Archive for the ‘Company Culture Change’ Category

Our disowned parts…

Monday, November 22nd, 2021
 

What part of you are you projecting on others?

Carl Jung taught us that what we love about other people we love about ourselves. What we dislike about others, speaks highly of the work we need to do on ourselves. Okay, I know you didn’t want to hear that. And yeah, I know you don’t believe it. And yet, psychologist after psychologist has proven that we project our disowned parts of ourselves onto others.

Look around and decide what you don’t like in other people that you work with.

If you had a problem getting along with your boss, it might not have anything to do with your boss, and you might not have had a good relationship with your previous boss and perhaps the boss before that.

If that’s the case, I’ll bet they all look the same. Why? Because these kinds of things are archetypal. In other words, we repeat the same patterns we had before; patterns so foundational to ourselves that we keep seeing them. So, as you listen to people complain about others in your workplace, notice that oftentimes, what people are really complaining about is their disowned parts of themselves.

Own the parts of you that are the ugly

So instead, ask people for what you want directly. Own the parts of you that are the ugly little part of you; that evil twin that comes along to work every day.

As you own that and look at that, it gives you the ability to say, Hmm, okay, I could be doing some work on myself. I’m going to stop making it about others and instead, step into it and realize that it’s my job to decide to love everybody with whom I work.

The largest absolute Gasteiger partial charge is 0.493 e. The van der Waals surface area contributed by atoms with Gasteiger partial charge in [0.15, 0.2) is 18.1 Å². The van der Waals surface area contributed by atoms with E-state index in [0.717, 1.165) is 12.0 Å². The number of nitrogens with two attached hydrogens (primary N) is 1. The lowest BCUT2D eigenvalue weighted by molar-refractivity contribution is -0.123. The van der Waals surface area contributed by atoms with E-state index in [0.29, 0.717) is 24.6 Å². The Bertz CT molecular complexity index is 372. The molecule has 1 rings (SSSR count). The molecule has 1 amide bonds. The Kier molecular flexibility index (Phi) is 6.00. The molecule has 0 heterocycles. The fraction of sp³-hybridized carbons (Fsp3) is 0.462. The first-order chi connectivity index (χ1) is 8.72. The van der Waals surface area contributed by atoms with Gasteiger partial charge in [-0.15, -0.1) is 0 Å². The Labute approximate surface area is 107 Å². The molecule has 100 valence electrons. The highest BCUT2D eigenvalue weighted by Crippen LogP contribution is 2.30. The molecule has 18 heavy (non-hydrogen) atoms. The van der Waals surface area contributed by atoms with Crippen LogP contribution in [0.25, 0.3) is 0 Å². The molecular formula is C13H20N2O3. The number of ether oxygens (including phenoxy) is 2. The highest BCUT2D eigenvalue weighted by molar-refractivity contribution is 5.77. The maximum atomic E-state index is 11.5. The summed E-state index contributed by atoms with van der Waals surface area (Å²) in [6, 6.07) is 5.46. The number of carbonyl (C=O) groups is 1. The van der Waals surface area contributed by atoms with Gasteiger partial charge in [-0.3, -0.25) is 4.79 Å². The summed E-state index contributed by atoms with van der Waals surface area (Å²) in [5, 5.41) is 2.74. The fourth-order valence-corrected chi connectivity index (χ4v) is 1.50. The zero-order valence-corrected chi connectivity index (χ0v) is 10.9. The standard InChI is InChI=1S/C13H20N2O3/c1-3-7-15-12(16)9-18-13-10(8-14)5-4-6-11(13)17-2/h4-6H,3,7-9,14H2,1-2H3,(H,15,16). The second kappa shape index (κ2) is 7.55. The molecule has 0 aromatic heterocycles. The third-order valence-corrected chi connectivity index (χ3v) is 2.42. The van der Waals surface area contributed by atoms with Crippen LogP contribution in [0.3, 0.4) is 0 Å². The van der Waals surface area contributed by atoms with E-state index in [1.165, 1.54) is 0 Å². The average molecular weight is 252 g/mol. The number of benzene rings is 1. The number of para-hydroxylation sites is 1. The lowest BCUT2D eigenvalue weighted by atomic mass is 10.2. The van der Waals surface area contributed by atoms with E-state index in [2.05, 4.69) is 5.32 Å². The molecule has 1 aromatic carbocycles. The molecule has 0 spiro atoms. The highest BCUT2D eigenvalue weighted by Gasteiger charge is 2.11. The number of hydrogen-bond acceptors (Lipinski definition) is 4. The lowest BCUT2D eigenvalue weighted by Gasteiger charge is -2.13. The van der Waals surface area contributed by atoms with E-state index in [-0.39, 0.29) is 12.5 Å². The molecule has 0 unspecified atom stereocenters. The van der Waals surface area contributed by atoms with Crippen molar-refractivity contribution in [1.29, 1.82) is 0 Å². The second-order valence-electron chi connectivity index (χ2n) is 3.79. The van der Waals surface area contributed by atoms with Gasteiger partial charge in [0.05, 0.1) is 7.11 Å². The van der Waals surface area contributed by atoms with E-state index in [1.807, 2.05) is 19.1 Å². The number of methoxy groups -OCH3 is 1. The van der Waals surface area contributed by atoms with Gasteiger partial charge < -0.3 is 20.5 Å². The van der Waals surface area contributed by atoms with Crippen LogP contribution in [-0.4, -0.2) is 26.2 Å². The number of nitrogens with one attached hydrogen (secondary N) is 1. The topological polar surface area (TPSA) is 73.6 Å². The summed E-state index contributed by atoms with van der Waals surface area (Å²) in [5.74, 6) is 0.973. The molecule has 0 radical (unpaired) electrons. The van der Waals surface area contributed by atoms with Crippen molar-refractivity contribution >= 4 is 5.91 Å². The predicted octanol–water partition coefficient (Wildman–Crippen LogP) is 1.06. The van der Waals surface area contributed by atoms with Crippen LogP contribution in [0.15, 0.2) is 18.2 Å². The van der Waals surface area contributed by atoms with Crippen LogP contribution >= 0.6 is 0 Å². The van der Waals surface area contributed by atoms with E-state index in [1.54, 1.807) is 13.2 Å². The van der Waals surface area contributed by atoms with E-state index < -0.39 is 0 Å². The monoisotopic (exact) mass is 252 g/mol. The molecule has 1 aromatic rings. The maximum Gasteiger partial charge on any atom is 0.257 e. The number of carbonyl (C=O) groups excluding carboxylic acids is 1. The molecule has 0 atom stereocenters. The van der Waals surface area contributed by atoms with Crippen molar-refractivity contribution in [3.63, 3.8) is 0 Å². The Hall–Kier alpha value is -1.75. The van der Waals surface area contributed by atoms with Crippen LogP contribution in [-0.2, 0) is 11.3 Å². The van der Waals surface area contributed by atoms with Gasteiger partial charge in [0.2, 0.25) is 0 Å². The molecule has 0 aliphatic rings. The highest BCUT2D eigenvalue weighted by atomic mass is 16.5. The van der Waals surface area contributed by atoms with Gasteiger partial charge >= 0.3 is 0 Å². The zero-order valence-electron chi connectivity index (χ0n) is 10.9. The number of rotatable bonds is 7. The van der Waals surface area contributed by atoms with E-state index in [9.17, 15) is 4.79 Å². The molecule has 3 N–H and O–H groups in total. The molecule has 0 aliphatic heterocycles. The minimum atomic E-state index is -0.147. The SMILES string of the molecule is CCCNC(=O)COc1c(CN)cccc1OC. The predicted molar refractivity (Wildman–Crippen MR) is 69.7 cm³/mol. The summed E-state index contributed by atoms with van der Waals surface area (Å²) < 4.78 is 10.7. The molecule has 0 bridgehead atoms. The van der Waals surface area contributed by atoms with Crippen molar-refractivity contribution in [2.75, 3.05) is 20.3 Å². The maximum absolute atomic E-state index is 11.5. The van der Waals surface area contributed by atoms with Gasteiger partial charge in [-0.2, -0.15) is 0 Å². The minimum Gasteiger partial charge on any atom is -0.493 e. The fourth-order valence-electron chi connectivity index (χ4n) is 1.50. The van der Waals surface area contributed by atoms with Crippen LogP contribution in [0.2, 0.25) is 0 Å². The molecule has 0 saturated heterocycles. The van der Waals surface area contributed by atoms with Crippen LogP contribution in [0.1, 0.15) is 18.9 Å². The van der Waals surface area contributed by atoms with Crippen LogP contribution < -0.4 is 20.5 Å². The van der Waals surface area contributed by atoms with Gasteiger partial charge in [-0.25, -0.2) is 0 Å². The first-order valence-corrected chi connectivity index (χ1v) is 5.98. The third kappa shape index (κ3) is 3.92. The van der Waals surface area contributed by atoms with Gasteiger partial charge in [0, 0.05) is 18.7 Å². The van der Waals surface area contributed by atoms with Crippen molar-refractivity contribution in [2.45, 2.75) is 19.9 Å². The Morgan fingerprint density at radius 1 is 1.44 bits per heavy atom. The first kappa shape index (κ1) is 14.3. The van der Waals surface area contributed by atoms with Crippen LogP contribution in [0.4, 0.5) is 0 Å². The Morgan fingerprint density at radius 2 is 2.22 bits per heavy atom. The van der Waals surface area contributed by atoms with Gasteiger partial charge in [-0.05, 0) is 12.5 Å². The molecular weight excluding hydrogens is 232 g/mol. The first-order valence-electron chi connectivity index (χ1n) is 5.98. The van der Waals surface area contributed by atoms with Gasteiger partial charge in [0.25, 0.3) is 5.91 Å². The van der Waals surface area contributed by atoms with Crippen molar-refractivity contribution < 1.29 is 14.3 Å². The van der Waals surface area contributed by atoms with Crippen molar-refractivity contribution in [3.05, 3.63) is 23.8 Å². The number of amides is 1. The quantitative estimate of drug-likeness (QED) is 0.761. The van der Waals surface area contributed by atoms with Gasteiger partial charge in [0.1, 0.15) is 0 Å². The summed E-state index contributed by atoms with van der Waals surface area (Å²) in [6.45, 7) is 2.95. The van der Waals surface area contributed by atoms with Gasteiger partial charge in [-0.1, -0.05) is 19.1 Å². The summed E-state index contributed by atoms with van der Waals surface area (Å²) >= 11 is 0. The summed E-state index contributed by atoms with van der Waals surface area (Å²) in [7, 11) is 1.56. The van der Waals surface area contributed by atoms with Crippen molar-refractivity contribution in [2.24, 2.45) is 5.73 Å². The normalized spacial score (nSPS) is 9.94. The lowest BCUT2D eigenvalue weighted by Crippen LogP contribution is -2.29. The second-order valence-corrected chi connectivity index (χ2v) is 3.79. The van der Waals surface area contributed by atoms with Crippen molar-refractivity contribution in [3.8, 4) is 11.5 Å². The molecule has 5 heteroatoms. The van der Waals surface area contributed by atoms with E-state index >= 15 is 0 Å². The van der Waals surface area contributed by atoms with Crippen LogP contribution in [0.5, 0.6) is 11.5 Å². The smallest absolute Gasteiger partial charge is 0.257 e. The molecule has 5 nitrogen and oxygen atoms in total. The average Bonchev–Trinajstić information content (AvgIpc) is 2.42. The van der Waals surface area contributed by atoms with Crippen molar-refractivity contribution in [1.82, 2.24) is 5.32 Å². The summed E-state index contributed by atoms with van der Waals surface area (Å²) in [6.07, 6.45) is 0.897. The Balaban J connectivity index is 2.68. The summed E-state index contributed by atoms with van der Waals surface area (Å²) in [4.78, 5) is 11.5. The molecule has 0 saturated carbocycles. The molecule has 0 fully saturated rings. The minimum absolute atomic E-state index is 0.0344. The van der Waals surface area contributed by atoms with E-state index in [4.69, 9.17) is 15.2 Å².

We still have our lines in the sand asking for what we need, but we can do it with kindness and gentleness, and just create a better awareness as opposed to being upset by it, and then we can stop projecting our disowned parts of ourselves onto others.

I bet we’ll be a whole lot happier being ourselves and being with the people that we’re around.

How to make every decision a good one…

Monday, November 15th, 2021
 

Do you make good choices? Really? If so, how often?

Do you make good choices? Really? If so, how often?

  • Most of the time?
  • All the time?
  • Some of the time?
  • Hardly ever?

Making good choices will define the results you create in your life.

But most people don’t have a really good idea how to go about making good choices. You see, when we’re looking at a choice, we have to ask these questions and give honest answers: